Or, try PA Escape Rooms, 350 Main St., Dickson City, where a Game Master watches guests via camera to help with hints if they get stuck in Pirates Cove, KAOS or The Heist scenarios. Admission is $25 and open to all ages and abilities. Visit or call 570-382-8902 for booking and more information.
— patrice wilding

Northeast Pennsylvania inspires holiday gifts

Northeast Pennsylvania inspires holiday gifts

Home is where the heart is, but for many local artisans, it’s also where the market resides.
For area natives who feel homesick or current residents simply bursting with hometown pride, products that feature the names, images and memories of Northeast Pennsylvania make great gifts.
Here’s a helping of creative, NEPA-inspired items sure to please everyone on your holiday list this year. Support local artists, lavish your loved ones, and recall what makes Scranton and surrounding towns so special with these Pennsylvania-themed presents.

Tig and Cooney’s
Topographic Textiles
Lisa Malsberger designs a variety of products that feature the names and geographies of cities, towns and boroughs throughout NEPA. Her napkins stamped with Scranton, Abingtons and Moscow areas retail for $18 each, two for $35 and four for $60; handkerchiefs with Scranton or the Abingtons run $20 each; and bandanas depicting Scranton, Abingtons, Moscow, Mid Valley and Valley View areas are available in limited quantities for $20 each.
“We all have a story of where we’ve come from, and we have pride in our story and our hometown,” Malsberger explained. “Maps tell that story, and they are timeless. Even though a specific place or person may change, the map stays the same. It’s a comforting constant.
“I specifically use vintage maps (from the ’60s and ’70s). These gifts are unique but also are for anyone; they’re not gender- or age-specific,” she added. “I’ve given these gifts to my 88-year-old grandmother, who will recall an area on the map where she went to school or walked over a bridge to her friend’s house. And I’ve also given them to my (almost) 10-year-old nephew, who our family will show where his mother and father grew up when they were his age. Everyone can appreciate an area on a map and point out a place that brings back a memory.”
Buy it: Online at or at Lavish Body & Home, 600 Linden St., Scranton, and the Waverly General Store, 1201 North Abington Road, Waverly Twp.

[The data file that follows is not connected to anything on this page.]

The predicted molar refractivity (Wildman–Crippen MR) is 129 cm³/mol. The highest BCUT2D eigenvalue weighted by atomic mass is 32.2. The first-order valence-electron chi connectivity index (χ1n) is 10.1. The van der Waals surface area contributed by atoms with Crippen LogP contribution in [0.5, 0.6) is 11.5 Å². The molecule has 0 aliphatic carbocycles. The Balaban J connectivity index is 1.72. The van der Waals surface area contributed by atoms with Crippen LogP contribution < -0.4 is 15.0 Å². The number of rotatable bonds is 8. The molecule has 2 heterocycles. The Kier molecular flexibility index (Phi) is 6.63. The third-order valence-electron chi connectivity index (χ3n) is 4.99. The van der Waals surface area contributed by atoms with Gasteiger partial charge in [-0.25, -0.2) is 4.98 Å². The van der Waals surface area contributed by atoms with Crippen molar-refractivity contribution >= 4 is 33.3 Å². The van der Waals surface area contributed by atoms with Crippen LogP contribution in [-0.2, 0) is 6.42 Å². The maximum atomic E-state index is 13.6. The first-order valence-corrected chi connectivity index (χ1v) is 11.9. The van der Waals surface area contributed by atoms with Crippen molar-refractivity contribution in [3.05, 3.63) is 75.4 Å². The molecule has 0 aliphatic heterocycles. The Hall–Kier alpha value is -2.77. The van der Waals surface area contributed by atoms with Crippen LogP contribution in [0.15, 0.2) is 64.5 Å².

WaxJunky Candles
Made in small batches and poured into hand-cut, repurposed bottles, these soy wax candles are produced in Scranton and feature familiar names and brands, such as Crystal Club, Mid-Valley Quality Beverage, B-1, Dixie Spring Beverage and Finn’s Beverages. Prices range from $10 for small sizes to $22 for the largest.
“So many of the older, big brands were designed with great bottles and logos. But there were also local smaller brands,” said Andrew Planey, who sells WaxJunky. “At one time, every area had a local bottling company that made all kinds of different flavors. These company logos and descriptions were super cool.
“The bottles were also made to last. With thick glass and screen-printed labels, the bottles would last through hundreds of refills,” he added. “These bottles deserve a second life. They are just made to be repurposed. Not everyone wants to put a bottle on their shelf — but everyone likes candles.”
Buy it: Online at or at On&On, 518 Lackawanna Ave.

Valerie Kiser Designs
Scranton-based artist Valerie Kiser brands high-end pillows, sweatshirts, T-shirts, baby onesies and ornaments with her spin on the iconic “Electric City” sign that illuminates the downtown each night.
Items range in price from $15 to $75 for men’s, women’s and children’s apparel, and $16 to $85 for house and lifestyle items.
“(My company) is founded on creating clean and simple designs that are unique — but familiar — for hand-printed clothing, accessories and home decor, with a niche market for custom design for individuals and businesses,” Kiser said. “I feature local icons in my design because I was looking for a way to be more connected to myself and my community.”
Buy it: Online at or at Lavish Body & Home, 600 Linden St.

ScrantonMade Mugs
Whether you spent your childhood in the Electric City or you simply know a fan of the familiar Scranton skyline, ScrantonMade’s mugs keep hometown memories warm and close at hand.
Mugs are $12 each or $20 for a pair.
“ScrantonMade celebrates all things local, and we like to show our Scranton pride with assorted merchandise like the best-selling cityscape mugs,” said Cristin Powers, the company’s founder. “They are the perfect gift for anyone that was born and raised here. Or, for those who have moved on to another city: we know your heart is still in Scranton.”
Buy it: Online at

Steamtown souvenirs and collectibles
The sounds of trains chugging and whistling their way through the Lackawanna Valley remain a welcome sensory memory for many NEPA natives. Visitors to Steamtown National Historic Site can pick up souvenirs at the park, but online shoppers, too, have the opportunity from afar to purchase collectibles that depict the region’s railroad heritage.
Magnets, patches, pins, mugs, books and DVDs are among the cache of Steamtown-themed items available, as are wooden train and Union Pacific “Big Boy” 4012 ornaments. Everything on the site, including an album of historic railroad songs and a Steamtown pocket watch, retails for less than $20. Proceeds from online sales are donated to the National Park Service.
Buy it: Online at (search for Steamtown), visit the Museum Shop and Bookstore at the park (350 Cliff St.), or call 570-340-5213.

For history and trivia buffs